An international study led by researchers from the the Institut d'Estudis Espacials de Catalunya (IEEC) at the Institute of Space Sciences (CSIC) has discovered that carbonaceous chondrites, a class of meteorites, incorporated hydrated minerals along with organic material from the protoplanetary disk before the formation of planets. Scientists from the study published in the journal Space Science Reviews note that these meteorites played “an important role in the primordial Earth’s water enrichment” because they facilitated the transportation of volatile elements that were accumulated on the external regions of the so-called protoplanetary disk from which planets were formed over 4.5 billion years ago. Earth was formed in an environment close to the Sun, very much reducing due to the lack of oxygen.
Carbonaceous chondrites come from asteroidal bodies that due to their size, generally inferior to hundred kilometres, never melted, and neither suffered internal chemical differentiation as planets did. Thus, the study gives clues about the initial accretion phases of the first bodies that formed the planets. The meteorites analysed in this work are from NASA’s Antartic collection, from Murchison (Australia) in 1969 and from Renazzo (Italy) in 1824. Representative samples of the two more-hydrated types of carbonaceous chondrites (CM and CR groups) have been studied.
“Chondrites constitute a fossil legacy of the creation of the planetesimals, which provide information about the accretion of the first building blocks of planets, and also about everything that happened inside them shortly after their formation. In this study, we want to go a step further to identify processes of water incorporation befallen in the same protoplanetary disk”, explains IEEC-CSIC researcher Josep M. Trigo-Rodríguez, who has led the study. He adds: “There is a great debate about the origin of water in Earth and our study proves that carbonaceous chondrites were able to transport water in a very efficient way in their matrices. That water seems to come from two types of objects formed at different distances from the Sun: hydrated asteroids and comets. Obviously, in order to know the origin of water in Earth, we must study not only the comets but also the carbonaceous chondrites that come from an asteroid population called transitional. These bodies were far more numerous 4.000 millions of years ago, but suffered a gravitational destabilisation during Jupiter and Saturn’s migration to its current location. Those that did not end being swallowed by Jupiter and Saturn were rejected towards the terrestrial planets and to other regions of the Solar System, transporting water and organic material inside them”, explains the researcher.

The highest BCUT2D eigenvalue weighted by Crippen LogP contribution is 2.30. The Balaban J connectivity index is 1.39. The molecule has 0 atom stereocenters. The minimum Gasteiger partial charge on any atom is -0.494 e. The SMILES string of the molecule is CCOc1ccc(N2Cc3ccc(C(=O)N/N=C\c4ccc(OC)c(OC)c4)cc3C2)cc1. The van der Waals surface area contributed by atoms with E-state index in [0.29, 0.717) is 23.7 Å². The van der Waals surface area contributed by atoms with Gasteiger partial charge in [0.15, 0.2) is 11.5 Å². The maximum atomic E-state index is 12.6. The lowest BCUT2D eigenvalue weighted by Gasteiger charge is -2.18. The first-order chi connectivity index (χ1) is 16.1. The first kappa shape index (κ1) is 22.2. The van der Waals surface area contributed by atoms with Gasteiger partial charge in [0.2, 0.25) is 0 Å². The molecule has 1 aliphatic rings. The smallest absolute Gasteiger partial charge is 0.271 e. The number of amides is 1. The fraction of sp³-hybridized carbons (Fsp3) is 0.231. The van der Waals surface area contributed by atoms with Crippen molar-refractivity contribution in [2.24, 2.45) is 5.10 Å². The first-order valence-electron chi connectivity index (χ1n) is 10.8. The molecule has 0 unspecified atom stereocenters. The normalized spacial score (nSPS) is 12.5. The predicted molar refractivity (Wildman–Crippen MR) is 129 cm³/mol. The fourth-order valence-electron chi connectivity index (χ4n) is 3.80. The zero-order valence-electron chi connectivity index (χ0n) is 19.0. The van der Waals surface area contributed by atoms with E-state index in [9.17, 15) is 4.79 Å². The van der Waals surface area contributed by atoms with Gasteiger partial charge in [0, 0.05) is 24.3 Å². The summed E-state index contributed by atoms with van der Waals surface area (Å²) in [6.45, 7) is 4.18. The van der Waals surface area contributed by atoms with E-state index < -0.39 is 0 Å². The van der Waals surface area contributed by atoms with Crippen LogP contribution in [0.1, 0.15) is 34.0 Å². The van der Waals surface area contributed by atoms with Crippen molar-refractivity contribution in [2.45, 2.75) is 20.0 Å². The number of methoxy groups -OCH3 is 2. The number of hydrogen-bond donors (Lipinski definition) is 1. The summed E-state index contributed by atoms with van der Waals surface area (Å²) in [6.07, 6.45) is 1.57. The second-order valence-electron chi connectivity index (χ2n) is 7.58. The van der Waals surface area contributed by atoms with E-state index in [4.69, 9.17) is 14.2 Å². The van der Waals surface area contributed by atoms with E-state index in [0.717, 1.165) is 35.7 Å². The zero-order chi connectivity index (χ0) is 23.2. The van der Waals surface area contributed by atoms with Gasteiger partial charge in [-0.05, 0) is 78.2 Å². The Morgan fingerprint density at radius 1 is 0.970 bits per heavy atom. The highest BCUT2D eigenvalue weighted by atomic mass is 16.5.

The study also points at the direct implications for the origin of water in Earth. “Our calculations indicate that, coinciding with the so-called ‘Heavy Bombardment’ produced by the gravitational destabilisation of the main asteroid belt, billions of tons of carbonaceous chondrites reached Earth about 3.8 billion years ago. And they did it transporting in their fine matrices water and other volatile elements in form of hydrated minerals”, says Trigo.
In this study have participated Safoura Tanbakouei and Victoria Cabedo from the IEEC-CSIC; Albert Rimola from the Universitat Autònoma de Barcelona (UAB); and Martin Lee from the University of Glasgow (Scotland).
Objectives for future missions
Currently, there are two ongoing missions for sample return from primitive asteroids: NASA’s OSIRIS-Rex and JAXA’s (Japan Aerospace Exploration Agency) Hayabusa 2. The results from the analysis of carbonaceous chondrites at a micro- and nanoscale that are published in this new study reveal the importance of the sample-return missions, which can bring to Earth rocks less altered by collisions than the meteorites that crash-land on the terrestrial surface.
Trigo-Rodríguez J.M., Rimola A., Tanbakouei, S., Cabedo V. y Lee M.R. Accretion of water in carbonaceous chondrites: current evidence and implications for the delivery of water to early Earth. Space Science Reviews. DOI: 10.1007/s11214-019-0583-0